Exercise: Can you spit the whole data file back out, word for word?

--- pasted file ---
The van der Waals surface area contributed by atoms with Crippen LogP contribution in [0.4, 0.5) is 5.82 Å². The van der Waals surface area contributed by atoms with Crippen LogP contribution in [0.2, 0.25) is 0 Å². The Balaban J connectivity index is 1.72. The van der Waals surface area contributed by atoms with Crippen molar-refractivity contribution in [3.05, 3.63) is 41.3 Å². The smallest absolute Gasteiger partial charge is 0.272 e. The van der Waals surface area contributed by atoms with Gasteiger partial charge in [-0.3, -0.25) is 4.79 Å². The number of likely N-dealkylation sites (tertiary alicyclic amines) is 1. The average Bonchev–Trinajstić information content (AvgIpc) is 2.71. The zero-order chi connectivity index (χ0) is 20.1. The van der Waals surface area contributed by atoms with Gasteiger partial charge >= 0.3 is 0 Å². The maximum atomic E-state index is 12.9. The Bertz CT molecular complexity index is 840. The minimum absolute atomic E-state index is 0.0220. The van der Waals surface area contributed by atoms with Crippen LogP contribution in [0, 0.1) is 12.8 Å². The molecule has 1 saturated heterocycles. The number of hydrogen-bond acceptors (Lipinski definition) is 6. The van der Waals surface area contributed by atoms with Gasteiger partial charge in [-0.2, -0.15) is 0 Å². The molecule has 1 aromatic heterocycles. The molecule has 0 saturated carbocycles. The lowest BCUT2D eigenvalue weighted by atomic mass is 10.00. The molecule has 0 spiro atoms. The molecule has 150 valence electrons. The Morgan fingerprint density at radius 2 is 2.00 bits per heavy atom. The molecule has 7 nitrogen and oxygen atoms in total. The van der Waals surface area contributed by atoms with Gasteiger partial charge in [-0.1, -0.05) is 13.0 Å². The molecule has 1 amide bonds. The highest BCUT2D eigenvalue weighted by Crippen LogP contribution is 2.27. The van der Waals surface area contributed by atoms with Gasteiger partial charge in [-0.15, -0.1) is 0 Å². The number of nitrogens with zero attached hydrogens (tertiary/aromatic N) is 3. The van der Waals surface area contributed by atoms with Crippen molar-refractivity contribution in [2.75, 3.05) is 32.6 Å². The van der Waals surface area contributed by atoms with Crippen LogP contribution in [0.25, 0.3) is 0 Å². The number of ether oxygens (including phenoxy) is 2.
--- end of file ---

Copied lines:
The van der Waals surface area contributed by atoms with Crippen LogP contribution in [0.4, 0.5) is 5.82 Å². The van der Waals surface area contributed by atoms with Crippen LogP contribution in [0.2, 0.25) is 0 Å². The Balaban J connectivity index is 1.72. The van der Waals surface area contributed by atoms with Crippen molar-refractivity contribution in [3.05, 3.63) is 41.3 Å². The smallest absolute Gasteiger partial charge is 0.272 e. The van der Waals surface area contributed by atoms with Gasteiger partial charge in [-0.3, -0.25) is 4.79 Å². The number of likely N-dealkylation sites (tertiary alicyclic amines) is 1. The average Bonchev–Trinajstić information content (AvgIpc) is 2.71. The zero-order chi connectivity index (χ0) is 20.1. The van der Waals surface area contributed by atoms with Gasteiger partial charge >= 0.3 is 0 Å². The maximum atomic E-state index is 12.9. The Bertz CT molecular complexity index is 840. The minimum absolute atomic E-state index is 0.0220. The van der Waals surface area contributed by atoms with Crippen LogP contribution in [0, 0.1) is 12.8 Å². The molecule has 1 saturated heterocycles. The number of hydrogen-bond acceptors (Lipinski definition) is 6. The van der Waals surface area contributed by atoms with Gasteiger partial charge in [-0.2, -0.15) is 0 Å². The molecule has 1 aromatic heterocycles. The molecule has 0 saturated carbocycles. The lowest BCUT2D eigenvalue weighted by atomic mass is 10.00. The molecule has 0 spiro atoms. The molecule has 150 valence electrons. The Morgan fingerprint density at radius 2 is 2.00 bits per heavy atom. The molecule has 7 nitrogen and oxygen atoms in total. The van der Waals surface area contributed by atoms with Gasteiger partial charge in [-0.1, -0.05) is 13.0 Å². The molecule has 1 amide bonds. The highest BCUT2D eigenvalue weighted by Crippen LogP contribution is 2.27. The van der Waals surface area contributed by atoms with Gasteiger partial charge in [-0.15, -0.1) is 0 Å². The number of nitrogens with zero attached hydrogens (tertiary/aromatic N) is 3. The van der Waals surface area contributed by atoms with Crippen molar-refractivity contribution in [2.75, 3.05) is 32.6 Å². The van der Waals surface area contributed by atoms with Crippen LogP contribution in [0.25, 0.3) is 0 Å². The number of ether oxygens (including phenoxy) is 2.